One of them used to be very quiet and shy. This year, I see him trying. When his friends say, “I don’t understand, I can’t do this”, he says, “You should just try. Write something. Don’t give up so easily.”
This sort of impact is not something you can measure, like grades. This change, this grit, is something that is going to help him throughout his life. Just because he was brave enough to be vulnerable, to change.
Teenagers have “identities” or labels that they feel they must stick to, and that can actually be a very big barrier.
For example – I’m the “bad boy” in school, and I get respect from that. If I try to learn, other people will see me trying, being vulnerable, and people will not respect me anymore, or laugh at me for trying.
Or maybe I’m the “pretty girl”, so I need to look good all the time. Or I’m the “athlete”, so I always need to win.
In Sociology, I learned that we give ourselves roles so we’re more comfortable in social settings. But we’re not stereotypes. We can have multiple layers. We often see people change after leaving secondary school. That’s because it’s a chance to recreate ourselves as we move on to a different level of our lives.
I want my students to know that every day is a new day. You can recreate yourself anytime you want. Just be brave enough to be vulnerable, and you can break out of that box you’ve put yourself into.
I came back to Malaysia to join the Fellowship because I really, really love Malaysia. There’s just this feeling that I have to come back, I have to do something, I want to see Malaysia be the Malaysia I know we can be. Working alongside other Fellows and teachers with the same mindset is very inspiring. You feel like you’re really part of something bigger, something that’s helping other people break free from their chains.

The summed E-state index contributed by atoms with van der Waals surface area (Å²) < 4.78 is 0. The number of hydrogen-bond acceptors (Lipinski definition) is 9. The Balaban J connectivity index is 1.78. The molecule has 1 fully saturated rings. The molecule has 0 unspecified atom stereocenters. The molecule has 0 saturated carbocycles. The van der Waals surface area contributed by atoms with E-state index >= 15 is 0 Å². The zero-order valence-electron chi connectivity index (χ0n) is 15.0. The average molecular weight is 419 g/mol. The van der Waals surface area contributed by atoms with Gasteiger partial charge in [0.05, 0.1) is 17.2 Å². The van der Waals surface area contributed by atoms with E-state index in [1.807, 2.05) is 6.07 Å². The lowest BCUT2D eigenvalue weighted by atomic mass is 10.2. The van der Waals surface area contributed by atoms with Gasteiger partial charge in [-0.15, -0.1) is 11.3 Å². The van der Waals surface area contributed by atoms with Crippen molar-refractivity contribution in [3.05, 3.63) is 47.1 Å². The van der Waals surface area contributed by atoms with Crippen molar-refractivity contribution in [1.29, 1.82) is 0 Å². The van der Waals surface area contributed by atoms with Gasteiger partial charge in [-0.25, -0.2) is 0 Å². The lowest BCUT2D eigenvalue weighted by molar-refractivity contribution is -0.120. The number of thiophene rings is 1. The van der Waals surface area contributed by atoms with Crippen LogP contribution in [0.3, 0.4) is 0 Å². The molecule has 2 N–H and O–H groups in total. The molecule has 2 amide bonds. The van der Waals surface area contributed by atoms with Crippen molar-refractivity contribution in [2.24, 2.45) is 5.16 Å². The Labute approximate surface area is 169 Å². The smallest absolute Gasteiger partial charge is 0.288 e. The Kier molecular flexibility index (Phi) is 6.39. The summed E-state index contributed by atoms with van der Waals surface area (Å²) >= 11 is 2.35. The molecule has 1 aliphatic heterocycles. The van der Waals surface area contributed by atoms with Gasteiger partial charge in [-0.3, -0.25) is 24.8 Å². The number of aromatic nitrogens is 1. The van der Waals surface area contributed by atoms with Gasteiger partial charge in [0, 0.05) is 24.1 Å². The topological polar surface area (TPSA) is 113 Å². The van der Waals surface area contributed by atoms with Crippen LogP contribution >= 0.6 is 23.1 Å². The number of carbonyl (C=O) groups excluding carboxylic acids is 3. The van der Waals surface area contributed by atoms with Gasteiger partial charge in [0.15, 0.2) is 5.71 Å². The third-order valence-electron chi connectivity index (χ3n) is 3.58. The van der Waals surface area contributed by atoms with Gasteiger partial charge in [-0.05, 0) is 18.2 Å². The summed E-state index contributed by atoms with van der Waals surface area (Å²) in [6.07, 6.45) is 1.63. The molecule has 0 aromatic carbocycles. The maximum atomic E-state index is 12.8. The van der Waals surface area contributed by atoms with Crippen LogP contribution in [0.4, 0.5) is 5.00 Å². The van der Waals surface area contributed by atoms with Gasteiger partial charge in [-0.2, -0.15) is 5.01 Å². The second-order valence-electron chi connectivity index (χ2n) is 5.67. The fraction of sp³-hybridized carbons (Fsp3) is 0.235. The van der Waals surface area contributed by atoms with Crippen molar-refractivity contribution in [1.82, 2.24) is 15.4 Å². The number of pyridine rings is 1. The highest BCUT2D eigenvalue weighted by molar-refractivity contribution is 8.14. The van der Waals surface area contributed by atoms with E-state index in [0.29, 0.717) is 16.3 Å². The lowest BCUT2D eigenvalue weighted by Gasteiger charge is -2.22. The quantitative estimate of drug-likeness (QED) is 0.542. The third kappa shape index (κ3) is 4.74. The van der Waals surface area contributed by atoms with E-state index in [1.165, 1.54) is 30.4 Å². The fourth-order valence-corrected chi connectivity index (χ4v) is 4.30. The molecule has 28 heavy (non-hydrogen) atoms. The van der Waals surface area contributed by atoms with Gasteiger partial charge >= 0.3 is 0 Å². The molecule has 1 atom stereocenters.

I’ve almost done with my two years in the Fellowship, but my work is not done with Malaysia. In fact, I have not felt this challenged in my entire life.
Candee Chee is a 2016 Teach For Malaysia Fellow, who teaches English and Art at a high-need school in Pasir Gudang, Johor. She graduated with a Bachelor of Science in Sociology from the University of Portsmouth. She co-founded Project Kickstart and is currently involved in other initiatives like ARTspire.
Everyone deserves a #fightingchance. Get in the front line in the fight against education inequity. Apply for the Fellowship today or donate RM50 monthly to help empower one Fellow to impact two students.
Teach For Malaysia recruits, trains and supports Fellows to teach in high-need schools across the nation. Beyond the Fellowship, our Alumni continue to champion education in different ways. To date, we’ve impacted over 73,000 students, working with the Ministry of Education and other partners.